Rev. Issac Scott
REV. ISSAC SCOTT died at his residence near Wingville,
Grant Co., Wis., Aug. 21, 1866, aged 69 year and 6 months.
Father Scott experienced religion in early life, and
united with the Presbyterian church in Chautauque Co., N.Y.. For a long
time he felt that God was calling him to a more public life, and not being
satisfied on the subject of baptism, he unbosomed his feelings to Rev.
F. B. Tanner, by whom he was baptized, and was soon after licenced by
the Chautauque Q. M. He preached for a time in western New York, in Chautauque
and Cataraugus counties, whence he removed to Indiana, going with his
family down the Alleghana [sic] and Ohio rivers on a raft. Arriving in
that then new country, he united with the Franklin church, in the Ripley
Q. M., with which he labored for some time. He afterwards united with
the Switzerland Q. M., by which he was ordained in the fall of 1849, Revs.
Lewis Gould and Ezekiel Sykes assisting in his ordination. For many years
he continued to labor in that new country, suffering its toils and privations,
often travelling many miles to attend funerals and hold protracted meetings;
and had the priviliege of seeing many sinners converted to God.
After preaching there for a number of years, laboring
during the week and preaching Sundays, and often during the week, he removed
to Freeport, Ill., and was for a time connected with the Rock River Q.
M. About fifteen years ago he removed to Grant Co., Wis., then having
but few inhabitants. Here he at once commenced preaching, and under his
labors a flourishing church was built up, numbering at one time about
For some time father Scott was able to attend our Q.
M. but little, yet he did what he could to advance the cause of his Master.
He had ardently hoped and prayed that he might live to again see a revival
of religion before he was called to go hence; but he has been called from
labor to reward. The angel of death did not find him unprepared; he was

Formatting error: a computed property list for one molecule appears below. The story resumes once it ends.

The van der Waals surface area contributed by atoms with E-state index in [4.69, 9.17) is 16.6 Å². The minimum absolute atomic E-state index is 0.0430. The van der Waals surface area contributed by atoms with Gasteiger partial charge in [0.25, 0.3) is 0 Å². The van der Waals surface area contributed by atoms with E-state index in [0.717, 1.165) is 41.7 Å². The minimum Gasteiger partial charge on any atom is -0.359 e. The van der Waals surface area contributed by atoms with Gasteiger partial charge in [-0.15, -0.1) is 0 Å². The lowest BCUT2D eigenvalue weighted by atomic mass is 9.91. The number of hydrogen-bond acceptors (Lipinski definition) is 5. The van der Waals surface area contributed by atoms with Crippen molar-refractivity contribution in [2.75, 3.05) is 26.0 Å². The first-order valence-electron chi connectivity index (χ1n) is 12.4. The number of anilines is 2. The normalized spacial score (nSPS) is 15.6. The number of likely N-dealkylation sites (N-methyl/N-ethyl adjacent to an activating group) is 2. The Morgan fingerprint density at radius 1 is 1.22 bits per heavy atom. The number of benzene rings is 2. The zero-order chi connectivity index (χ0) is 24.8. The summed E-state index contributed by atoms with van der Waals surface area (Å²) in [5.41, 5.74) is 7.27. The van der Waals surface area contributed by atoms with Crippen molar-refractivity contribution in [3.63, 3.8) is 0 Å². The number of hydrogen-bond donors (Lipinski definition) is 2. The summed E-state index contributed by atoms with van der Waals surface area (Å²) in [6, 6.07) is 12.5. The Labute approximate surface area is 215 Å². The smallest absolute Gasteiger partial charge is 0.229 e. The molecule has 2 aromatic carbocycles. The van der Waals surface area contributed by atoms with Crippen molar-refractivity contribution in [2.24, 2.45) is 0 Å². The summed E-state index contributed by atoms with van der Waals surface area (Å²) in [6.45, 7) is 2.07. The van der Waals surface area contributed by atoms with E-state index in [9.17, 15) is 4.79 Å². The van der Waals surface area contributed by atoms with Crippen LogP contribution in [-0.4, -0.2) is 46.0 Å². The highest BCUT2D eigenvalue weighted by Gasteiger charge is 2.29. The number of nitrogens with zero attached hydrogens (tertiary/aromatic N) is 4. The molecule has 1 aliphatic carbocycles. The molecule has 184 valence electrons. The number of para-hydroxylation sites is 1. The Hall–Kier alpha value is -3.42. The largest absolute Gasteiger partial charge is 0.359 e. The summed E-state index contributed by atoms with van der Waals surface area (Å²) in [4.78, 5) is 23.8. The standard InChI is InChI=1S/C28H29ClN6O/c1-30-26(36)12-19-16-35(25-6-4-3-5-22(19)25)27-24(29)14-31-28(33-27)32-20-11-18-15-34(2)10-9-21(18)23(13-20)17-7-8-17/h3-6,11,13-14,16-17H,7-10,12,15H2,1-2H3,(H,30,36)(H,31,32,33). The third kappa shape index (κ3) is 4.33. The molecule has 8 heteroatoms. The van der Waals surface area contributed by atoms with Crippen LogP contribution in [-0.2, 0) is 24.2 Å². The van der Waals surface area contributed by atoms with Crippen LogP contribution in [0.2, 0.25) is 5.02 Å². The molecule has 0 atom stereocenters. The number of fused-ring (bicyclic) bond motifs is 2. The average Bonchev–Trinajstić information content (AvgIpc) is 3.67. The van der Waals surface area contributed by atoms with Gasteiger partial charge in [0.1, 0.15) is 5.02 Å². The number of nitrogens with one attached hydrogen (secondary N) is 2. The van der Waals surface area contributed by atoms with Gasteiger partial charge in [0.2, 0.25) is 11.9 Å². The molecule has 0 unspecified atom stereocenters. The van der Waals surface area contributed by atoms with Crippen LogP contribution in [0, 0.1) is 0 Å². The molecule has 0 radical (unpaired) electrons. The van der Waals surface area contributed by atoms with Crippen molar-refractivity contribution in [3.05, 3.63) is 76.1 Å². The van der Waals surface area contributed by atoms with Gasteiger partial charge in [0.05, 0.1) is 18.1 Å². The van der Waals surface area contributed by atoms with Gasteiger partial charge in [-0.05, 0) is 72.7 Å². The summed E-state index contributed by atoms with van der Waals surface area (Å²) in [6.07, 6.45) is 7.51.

ready for the summons. A few days before his death, he remarked to his
companion and daughter that he knew in whom he had trusted, and that there
was no fear in death.
He leaves an aged widow, with whom he had lived nearly
forty years, and nine children to mourn their loss; but they mourn not
as those who have no hope. The family have lost a kind companion and father,
the church an active laborer, the community in which he lived a good citizen.
He was ever a friend to the oppressed, ready to lift his voice and give
his vote in favor of the freedom of all. His funeral was attended on the
23d by a large and solemn assembly, witnessing by their tears their sympathy
with the bereaved. Sermon on the occasion by the writer. Rev. P. Lansing
assisted in the services.
L. D. Felt.
The following resolution was passed at the last session
of the LaFayette Q. M., of which father Scott was a member:
Whereas God in his providence has, since our last Q.
M., removed by death our aged and much loved brother, Rev. Issac Scott,
Resolved, That in his death the Q. M. has lost a worthy
minister, the community a bright example, one who loved the cause of God,
was safe in counsel, and as full of self-sacrificing labors as he was
full of years. We will cherish his memory and sympathize with his bereaved
L. D. F.
Morning Star, 1866